Nicholas Cutsail Rose Hills
Dark Matter Blob Signal Analysis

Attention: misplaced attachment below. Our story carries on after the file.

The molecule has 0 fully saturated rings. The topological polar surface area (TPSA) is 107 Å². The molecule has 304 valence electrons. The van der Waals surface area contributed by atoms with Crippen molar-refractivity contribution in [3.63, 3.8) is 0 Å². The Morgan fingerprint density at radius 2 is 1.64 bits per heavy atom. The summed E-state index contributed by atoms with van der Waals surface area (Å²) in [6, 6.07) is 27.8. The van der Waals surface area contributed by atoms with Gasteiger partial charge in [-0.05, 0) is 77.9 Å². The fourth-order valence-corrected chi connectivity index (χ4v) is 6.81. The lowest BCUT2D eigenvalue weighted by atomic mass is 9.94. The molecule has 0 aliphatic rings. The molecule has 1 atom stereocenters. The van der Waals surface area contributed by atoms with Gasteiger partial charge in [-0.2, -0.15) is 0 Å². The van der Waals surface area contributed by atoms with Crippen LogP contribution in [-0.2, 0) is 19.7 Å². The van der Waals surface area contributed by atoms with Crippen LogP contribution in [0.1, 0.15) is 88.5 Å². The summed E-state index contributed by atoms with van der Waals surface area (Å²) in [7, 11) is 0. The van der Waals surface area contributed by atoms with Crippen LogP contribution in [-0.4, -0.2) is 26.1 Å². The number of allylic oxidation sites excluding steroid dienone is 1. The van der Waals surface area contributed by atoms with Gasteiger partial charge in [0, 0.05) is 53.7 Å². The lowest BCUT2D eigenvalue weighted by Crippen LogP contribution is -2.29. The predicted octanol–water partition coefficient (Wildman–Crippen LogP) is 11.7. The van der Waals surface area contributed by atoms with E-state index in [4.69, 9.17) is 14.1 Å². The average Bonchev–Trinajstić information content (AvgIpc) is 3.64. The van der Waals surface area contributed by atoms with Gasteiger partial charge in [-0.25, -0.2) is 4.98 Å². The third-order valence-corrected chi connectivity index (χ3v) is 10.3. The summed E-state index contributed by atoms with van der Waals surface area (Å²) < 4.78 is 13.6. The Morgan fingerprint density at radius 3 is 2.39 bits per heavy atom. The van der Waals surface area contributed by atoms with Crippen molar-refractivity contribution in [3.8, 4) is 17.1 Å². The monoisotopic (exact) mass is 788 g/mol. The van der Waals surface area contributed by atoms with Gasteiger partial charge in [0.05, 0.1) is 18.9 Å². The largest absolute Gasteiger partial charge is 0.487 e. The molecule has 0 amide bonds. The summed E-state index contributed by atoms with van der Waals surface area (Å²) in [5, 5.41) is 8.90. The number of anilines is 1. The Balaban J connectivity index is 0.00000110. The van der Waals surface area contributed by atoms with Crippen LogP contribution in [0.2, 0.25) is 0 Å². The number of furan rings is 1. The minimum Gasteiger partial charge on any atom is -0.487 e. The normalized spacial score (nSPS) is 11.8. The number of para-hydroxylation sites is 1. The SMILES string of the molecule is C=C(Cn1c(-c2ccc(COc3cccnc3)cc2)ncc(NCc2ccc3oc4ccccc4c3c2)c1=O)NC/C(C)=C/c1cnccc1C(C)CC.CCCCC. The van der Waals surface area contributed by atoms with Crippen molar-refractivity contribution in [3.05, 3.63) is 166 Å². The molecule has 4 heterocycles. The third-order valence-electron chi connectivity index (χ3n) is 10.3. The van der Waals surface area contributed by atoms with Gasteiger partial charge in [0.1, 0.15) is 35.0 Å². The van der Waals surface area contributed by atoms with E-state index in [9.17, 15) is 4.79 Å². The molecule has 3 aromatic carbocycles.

Currently, the nature of dark matter is a fascinating question for the field of physics. One promising candidate about the nature of dark matter is axions, which is a theoretical, lightweight particle filling all of space. According to theory, these light, axion-like particles behave like a field that oscillates at particular frequencies. However, this frequency can change over space, forming regions bounded by so-called domain walls. This year, I have been working on the Global Network of Optical Magnetometers for Exotic physics (GNOME) station at Berkeley, which uses optical techniques to measure the magnetic field in a vapor cell. According to theory, when the Earth crosses one of these axion domains, an effective magnetic field coupling will be detected in the magnetometer, so the presence of axions can be determined by analyzing the signal. To reduce noise, the GNOME collaboration operates multiple, independent magnetometers across the Earth, jointly analyzing the signals to search for axions. After working on the experimental setup this past academic year, I will transition to data analysis of the magnetometer signals this summer. Specifically, one theoretical prediction proposes self-interactions between the dark matter, which causes the dark matter to coalesce into “dark blobs.” I will be supporting the data analysis by incorporating the different signal patterns of these dark blobs, which would behave differently from the domain walls.